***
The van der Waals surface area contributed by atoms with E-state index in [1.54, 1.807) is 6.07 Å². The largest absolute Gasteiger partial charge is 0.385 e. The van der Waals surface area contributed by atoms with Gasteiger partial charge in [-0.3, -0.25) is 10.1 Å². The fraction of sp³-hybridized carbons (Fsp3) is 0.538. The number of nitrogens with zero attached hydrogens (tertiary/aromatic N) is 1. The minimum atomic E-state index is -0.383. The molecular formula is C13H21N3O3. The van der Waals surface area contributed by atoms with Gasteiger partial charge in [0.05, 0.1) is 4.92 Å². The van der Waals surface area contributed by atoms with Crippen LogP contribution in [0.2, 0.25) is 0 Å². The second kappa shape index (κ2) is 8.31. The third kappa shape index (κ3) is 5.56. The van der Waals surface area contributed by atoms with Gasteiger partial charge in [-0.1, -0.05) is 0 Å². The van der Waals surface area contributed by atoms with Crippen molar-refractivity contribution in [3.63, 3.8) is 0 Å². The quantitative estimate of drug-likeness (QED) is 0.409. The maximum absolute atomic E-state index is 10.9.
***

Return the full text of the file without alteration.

The van der Waals surface area contributed by atoms with E-state index in [1.54, 1.807) is 6.07 Å². The largest absolute Gasteiger partial charge is 0.385 e. The van der Waals surface area contributed by atoms with Gasteiger partial charge in [-0.3, -0.25) is 10.1 Å². The fraction of sp³-hybridized carbons (Fsp3) is 0.538. The number of nitrogens with zero attached hydrogens (tertiary/aromatic N) is 1. The minimum atomic E-state index is -0.383. The molecular formula is C13H21N3O3. The van der Waals surface area contributed by atoms with Gasteiger partial charge in [0.05, 0.1) is 4.92 Å². The van der Waals surface area contributed by atoms with Crippen LogP contribution in [0.2, 0.25) is 0 Å². The second kappa shape index (κ2) is 8.31. The third kappa shape index (κ3) is 5.56. The van der Waals surface area contributed by atoms with Gasteiger partial charge in [-0.1, -0.05) is 0 Å². The van der Waals surface area contributed by atoms with Crippen molar-refractivity contribution in [3.63, 3.8) is 0 Å². The quantitative estimate of drug-likeness (QED) is 0.409. The maximum absolute atomic E-state index is 10.9.